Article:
Lanzmann tries to pry apart what these onetime peasants tell him, a central contradiction about the way they lived. Sometimes the Jews would offer valuables for food or water, they’d say; we were scared to get more than a glance of them at a time because of the Ukrainians, they’d say. We used to make the gesture (a slash across the throat) to warn them, they’d say; there’s a fundamental class difference between the Jews and the Poles, they’d say. No wonder Poland did not accept Shoah, and no wonder there were so many people who argued that Lanzmann overstated the complicity of the Polish people by talking to rubes, or overstated it by refusing to interview or discuss the many regular Poles who hid Jews from the Nazis. But Lanzmann’s interview with Karski makes it plain what the Holocaust is about. They could bomb Germany, Karski said, so why couldn’t they drop “millions of leaflets” on the population, too? Make it clear what the government was doing to the Jews. Tell them that they would be held responsible for their government unless they forced a change. Of course it never happened, but that’s what Lanzmann is making his movie about. It’s about the Holocaust as a story of millions of failures, of millions of Gentiles who prized their lives over the lives of their neighbors, of a government that used a millennium of prejudice as the foundation for this one horrifying explosion thereof. Lanzmann’s thesis is deeply influenced by Raul Hilberg in much the same way that Shelby Foote would influence Ken Burns when he made The Civil War, although the difference is that Lanzmann is much cannier about who he chooses as his intellectual godfather. Hilberg, in a statement that sums up Shoah about as well as any I can think of, discusses his approach to writing history. I cannot begin with the big questions, he says, because the answers will never measure up. Better to begin with something smaller, and add those small things together, and come to a better answer with greater detail. Shoah is not a movie about genius, but there is a scene where Hilberg dissects a Nazi train schedule where you can see the total sharpness of the man, the way that he can take the mundane and realize how very far away from mundane it actually is. In a movie which breaks one’s heart a thousand times, Hilberg is the person who lived outside the Holocaust who says the most poignant thing. Hilberg and Lanzmann are reviewing the diary of the chief of the Warsaw ghetto Judenrat, Adam Czerniakow, and Hilberg notes that Czerniakow’s diary rarely expresses his displeasure or disgust with the Nazis themselves; he hypothesizes that Czerniakow would have been outside language with his hatred for the Nazis, another example where “beyond language” seems very much at the heart of the picture. Hilberg notes that Czerniakow more often wrote about his frustration with other Jews, and in one moment that’s so quick you might miss it, Hilberg specifically recounts Czerniakow’s displeasure with Jews who had fled Europe and left the rest there. What a wound that must have been for Hilberg to read; in 1939 his family left Austria for the New World, and it is only by some grace that Hilberg became the Holocaust’s greatest historian instead of one of its anonymous victims.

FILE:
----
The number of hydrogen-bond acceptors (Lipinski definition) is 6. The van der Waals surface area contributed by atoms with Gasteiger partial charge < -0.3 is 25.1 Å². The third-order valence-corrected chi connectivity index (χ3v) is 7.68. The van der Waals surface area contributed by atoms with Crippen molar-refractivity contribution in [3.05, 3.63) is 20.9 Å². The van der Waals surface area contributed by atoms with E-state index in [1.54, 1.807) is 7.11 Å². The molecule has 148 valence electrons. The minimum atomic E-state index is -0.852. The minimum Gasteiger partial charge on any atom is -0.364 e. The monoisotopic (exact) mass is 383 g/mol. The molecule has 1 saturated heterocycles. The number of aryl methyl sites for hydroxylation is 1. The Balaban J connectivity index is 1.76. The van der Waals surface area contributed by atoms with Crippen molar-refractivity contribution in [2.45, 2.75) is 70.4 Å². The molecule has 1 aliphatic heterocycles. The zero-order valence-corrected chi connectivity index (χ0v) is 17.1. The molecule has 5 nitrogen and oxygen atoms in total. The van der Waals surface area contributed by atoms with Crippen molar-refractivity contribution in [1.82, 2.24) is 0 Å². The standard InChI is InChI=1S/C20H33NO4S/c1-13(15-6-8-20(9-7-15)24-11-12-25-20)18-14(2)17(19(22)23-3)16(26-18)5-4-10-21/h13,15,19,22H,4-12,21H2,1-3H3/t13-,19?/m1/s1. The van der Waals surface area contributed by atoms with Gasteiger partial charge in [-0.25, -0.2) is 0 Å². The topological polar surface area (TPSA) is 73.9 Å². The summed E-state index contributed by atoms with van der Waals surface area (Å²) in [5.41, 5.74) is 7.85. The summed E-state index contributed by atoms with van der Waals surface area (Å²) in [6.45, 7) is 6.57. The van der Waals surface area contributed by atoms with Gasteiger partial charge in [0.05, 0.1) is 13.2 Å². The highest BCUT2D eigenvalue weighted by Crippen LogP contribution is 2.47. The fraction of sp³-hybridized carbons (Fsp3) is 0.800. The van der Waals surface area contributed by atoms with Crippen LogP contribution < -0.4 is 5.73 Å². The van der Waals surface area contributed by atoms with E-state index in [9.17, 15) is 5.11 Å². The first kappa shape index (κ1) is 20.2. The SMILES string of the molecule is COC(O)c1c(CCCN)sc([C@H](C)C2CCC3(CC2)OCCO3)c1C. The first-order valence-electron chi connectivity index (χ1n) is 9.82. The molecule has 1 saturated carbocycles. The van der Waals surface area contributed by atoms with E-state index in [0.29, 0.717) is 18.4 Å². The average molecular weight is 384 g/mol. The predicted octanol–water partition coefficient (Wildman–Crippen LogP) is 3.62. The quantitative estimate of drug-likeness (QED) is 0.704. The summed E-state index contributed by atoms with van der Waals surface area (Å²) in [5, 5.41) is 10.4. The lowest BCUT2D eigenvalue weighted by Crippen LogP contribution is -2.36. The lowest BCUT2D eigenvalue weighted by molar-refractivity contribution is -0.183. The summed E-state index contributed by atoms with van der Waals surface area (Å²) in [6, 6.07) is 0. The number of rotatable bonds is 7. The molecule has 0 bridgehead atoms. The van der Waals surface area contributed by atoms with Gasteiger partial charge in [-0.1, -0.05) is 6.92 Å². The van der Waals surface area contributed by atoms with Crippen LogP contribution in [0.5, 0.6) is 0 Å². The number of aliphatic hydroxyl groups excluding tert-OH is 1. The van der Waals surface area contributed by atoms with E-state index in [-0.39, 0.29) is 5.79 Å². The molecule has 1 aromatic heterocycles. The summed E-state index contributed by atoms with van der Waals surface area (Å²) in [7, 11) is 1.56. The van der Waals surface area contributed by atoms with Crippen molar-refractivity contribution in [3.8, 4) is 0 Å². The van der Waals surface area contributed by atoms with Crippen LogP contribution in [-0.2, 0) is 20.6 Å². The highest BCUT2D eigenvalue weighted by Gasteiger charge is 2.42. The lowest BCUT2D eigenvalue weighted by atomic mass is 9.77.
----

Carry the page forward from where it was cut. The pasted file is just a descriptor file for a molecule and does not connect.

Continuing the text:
Unless I really get into Lav Diaz (you never know, man), there’s a good chance that Shoah will be the longest movie I ever see. I can’t believe it’s not longer, that of the literal weeks of footage Lanzmann shot only nine and a half hours remains in Shoah. (To doublecheck some names and spellings, I looked up where I could find interview transcripts online: the list of people here is staggering, for one thing, but for another so few of them actually appear in Shoah!) The length of it is part of what makes it great, of course. People describe atrocities, and then they describe different atrocities, and again, and again. Who would have imagined that there would be so many different ways to tell the story of seeing someone you knew, after months and years of separation, for their last moments? The barber, Abraham Bomba, relates to us the story of seeing women at Treblinka who he’d known and been friends with before. He has been more or less stoic, as the majority of the people in the picture being interviewed have been stoic, in describing his experience. But when he comes to these women, the hugs and kisses they shared, he falls silent. He does not speak for over a minute. What could you tell them? he asks no one in particular. Filip Müller, a sonderkommando who gives, pound for pound, the most devastating testimony of anyone Lanzmann includes in Shoah, has been almost dispassionate. He speaks clear, slow German, slow enough that I could have picked out a few words I knew here and there without subtitles. He breaks when he talks about a group of Czech Jews who fight back against the guards, who have some sense of what’s coming. They sing the national anthem with one voice. Here Müller begins to weep. The snot falls from his nose. Their passion stirs him decades later as it stirred him then: he was so overcome at Auschwitz by these people that he walked into the gas chamber with them, intending to die where they died, getting revenge on the meaninglessness of his life. Some people, old friends, recognize him, and convince him to leave before it’s too late; we’ll die, they tell him, but there’s no point in you doing it if you’re still alive. Müller’s interview must stretch across this picture as long as anyone else’s—that moment where he breaks down appears something like seven hours into the film, and by then we know him well—and for the length of it he has been grappling with a question he cannot quite settle. There is an animal nature within us, he finds, a nature which prizes survival above all else. Thus the pile-up in the gas chambers, where everyone ran for the doors, away from the Zyklon B crystals, and where the strongest would climb atop the weaker ones in the search for fresher air, regardless of which person they loved might be at the bottom of the pile. What makes him cry, I imagine, is the familiarity of his countrymen, the sense of humanity that one does not need to imagine so hard to understand.